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The Modern Chief Accounting Officer: A Strategic Leader

July 2022

Over the past several years, we have seen the chief accounting officer (CAO) emerge as an elevated, strategic leadership role. More companies today are seeking CAOs who are not just technical accounting experts, but key business partners and infrastructure builders. The increasingly strategic role of the CAO is itself a reflection of the finance function’s ever-growing strategic importance.

“The expectation is that the chief accounting officer is part of the solution for all things operations within the company,” said Rob Mailloux, controller and principal accounting officer for Honeywell. “You’re expected to make smart business decisions and smart investment choices to constantly try to reduce your operating costs and figure out how to do it wisely and strengthen the structure at the same time. It’s so much different than when I first stepped into the role, when it was basically the compliance function.”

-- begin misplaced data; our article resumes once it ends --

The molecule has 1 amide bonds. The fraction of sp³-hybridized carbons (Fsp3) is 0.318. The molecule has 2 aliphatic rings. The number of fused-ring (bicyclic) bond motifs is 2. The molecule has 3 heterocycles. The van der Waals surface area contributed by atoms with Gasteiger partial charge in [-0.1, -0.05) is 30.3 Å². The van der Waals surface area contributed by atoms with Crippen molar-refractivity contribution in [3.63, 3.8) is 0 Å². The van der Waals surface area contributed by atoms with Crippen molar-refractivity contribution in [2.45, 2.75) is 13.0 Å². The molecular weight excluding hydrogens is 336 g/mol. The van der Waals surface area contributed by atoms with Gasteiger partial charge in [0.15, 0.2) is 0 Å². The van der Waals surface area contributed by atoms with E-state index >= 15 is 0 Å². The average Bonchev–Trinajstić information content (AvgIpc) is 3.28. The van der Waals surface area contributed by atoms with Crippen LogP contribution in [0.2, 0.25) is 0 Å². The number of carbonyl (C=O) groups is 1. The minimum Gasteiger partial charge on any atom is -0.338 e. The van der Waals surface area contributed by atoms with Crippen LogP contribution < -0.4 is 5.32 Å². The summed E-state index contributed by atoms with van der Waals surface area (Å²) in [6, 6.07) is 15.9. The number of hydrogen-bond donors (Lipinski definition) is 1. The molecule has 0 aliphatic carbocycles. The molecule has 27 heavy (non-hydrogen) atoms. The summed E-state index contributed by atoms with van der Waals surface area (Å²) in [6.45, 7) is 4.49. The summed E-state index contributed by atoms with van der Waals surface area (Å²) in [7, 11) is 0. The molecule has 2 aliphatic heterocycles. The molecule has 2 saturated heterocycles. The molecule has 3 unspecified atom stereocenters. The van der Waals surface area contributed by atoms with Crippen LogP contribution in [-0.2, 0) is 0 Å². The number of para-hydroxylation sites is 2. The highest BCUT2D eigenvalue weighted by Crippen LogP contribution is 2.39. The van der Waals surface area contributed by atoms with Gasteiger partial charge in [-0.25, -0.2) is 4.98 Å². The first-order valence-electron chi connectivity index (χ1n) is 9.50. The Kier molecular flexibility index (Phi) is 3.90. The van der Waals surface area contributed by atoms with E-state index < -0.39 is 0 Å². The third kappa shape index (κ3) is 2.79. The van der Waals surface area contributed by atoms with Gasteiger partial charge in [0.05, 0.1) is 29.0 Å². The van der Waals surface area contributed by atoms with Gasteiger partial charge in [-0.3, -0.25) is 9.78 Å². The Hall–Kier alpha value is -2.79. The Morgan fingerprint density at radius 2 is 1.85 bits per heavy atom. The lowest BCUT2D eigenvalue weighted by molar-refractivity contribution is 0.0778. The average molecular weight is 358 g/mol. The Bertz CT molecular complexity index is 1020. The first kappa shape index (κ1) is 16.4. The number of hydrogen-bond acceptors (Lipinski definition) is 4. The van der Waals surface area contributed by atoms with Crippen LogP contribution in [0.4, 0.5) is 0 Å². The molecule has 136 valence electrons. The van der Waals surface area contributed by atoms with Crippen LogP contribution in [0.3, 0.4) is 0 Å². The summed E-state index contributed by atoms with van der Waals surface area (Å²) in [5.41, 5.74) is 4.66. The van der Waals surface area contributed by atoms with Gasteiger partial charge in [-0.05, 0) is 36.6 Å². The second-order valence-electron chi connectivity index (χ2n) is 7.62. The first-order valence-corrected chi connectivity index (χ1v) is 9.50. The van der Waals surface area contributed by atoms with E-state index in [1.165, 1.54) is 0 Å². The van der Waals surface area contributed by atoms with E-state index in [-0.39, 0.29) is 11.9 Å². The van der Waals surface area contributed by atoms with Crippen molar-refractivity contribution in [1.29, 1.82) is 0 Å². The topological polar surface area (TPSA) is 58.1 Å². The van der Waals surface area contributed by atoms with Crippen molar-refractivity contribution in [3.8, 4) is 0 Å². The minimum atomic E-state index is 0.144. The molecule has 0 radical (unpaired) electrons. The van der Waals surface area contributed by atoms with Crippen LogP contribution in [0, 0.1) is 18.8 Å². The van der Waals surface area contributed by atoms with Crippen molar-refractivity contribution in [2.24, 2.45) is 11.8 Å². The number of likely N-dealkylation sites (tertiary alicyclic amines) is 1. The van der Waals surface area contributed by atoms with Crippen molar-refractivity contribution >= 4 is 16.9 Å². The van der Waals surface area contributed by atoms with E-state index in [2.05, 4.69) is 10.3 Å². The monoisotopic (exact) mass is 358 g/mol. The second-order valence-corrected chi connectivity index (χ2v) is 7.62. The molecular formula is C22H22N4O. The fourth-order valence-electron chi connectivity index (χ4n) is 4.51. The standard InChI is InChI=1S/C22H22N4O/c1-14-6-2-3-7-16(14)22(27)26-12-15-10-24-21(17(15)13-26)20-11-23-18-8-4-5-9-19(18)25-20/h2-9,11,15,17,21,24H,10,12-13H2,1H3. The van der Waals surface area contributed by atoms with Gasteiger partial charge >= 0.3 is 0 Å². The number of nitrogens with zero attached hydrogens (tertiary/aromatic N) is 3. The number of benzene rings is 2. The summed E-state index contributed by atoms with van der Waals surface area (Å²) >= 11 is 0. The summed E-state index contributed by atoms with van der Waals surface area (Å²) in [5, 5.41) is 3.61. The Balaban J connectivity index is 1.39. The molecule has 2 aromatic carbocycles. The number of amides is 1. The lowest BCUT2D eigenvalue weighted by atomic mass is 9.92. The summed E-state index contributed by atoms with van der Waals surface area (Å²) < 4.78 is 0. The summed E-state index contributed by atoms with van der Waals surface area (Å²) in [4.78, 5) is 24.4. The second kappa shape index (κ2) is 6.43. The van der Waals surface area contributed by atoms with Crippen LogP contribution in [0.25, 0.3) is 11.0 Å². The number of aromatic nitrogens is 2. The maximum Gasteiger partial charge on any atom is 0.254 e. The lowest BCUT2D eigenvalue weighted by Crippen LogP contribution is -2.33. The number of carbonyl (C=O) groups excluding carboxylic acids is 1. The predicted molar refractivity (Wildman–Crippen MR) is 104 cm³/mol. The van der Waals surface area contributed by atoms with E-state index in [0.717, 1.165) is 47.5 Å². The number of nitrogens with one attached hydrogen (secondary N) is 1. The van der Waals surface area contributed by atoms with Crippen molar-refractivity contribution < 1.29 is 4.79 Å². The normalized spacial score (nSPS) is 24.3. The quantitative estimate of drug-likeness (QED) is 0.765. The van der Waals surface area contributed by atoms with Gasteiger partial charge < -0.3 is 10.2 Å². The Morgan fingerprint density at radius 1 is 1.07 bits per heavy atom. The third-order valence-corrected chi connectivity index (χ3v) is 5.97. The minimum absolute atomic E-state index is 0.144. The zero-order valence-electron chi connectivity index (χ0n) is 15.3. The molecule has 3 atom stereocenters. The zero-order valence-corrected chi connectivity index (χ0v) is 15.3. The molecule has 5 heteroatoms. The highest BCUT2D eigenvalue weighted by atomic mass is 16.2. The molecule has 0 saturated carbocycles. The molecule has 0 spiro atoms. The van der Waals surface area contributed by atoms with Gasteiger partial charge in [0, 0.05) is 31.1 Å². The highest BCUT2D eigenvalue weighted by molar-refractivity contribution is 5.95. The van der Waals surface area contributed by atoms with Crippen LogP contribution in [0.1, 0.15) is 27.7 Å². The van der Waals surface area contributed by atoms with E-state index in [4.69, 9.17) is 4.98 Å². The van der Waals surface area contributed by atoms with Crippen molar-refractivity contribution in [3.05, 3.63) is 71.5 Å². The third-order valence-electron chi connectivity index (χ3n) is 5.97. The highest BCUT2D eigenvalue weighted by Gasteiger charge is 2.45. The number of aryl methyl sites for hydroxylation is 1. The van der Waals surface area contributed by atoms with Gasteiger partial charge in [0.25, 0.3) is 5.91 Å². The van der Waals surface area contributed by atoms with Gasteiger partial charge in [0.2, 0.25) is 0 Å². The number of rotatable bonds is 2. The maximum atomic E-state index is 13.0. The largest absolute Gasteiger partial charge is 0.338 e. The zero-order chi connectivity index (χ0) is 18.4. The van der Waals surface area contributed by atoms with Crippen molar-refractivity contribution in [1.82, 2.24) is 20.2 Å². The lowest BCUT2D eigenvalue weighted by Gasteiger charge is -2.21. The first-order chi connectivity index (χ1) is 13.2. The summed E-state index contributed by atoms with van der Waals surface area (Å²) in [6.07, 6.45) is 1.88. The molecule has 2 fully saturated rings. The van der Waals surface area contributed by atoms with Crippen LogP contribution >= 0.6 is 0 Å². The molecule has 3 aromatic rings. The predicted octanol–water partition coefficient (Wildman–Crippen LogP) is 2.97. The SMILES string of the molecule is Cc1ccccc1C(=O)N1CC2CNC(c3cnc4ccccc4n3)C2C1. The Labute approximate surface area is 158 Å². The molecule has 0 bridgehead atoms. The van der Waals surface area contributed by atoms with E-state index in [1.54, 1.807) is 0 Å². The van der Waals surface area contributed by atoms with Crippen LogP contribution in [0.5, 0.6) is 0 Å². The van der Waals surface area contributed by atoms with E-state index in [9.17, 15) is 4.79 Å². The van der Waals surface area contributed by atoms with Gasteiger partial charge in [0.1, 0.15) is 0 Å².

To understand the evolution of the CAO role, and what that means for the skills needed to succeed in the job, we recently spoke with several top accounting executives about their work as business and finance leaders. In this article, we look at the trends they highlighted and at the elements of the modern CAO.

The financial environment is rapidly evolving in ways that have a direct impact on corporate accounting; issues ranging from inflation and global supply chain disruptions to operational complexity and cryptocurrency are making short- and long-term impacts on financial statements. Meanwhile new pressures from regulators, boards and investors are forcing accounting leaders to adapt quickly to new audit and regulatory requirements.

At the same time, technology is rapidly transforming accounting and what it takes to lead in the function. Digitization and automation are producing data in real time — a transformation that finance and accounting leaders are still trying to embrace. And the rise of cryptocurrency is just one example of how even the basic building blocks of the accounting function are being stretched to new limits.

“Technology is being replaced with new technology, and the transactions are getting more complex,” said Sharon Virag, chief accounting officer at the software company Genesys. “We’ve also got to figure out how to use cryptocurrency and whatever else. There is so much demand for us to stay current, to stay a part of all the continuous swirl of conversation taking place around change and innovation, and then to help with moving forward.”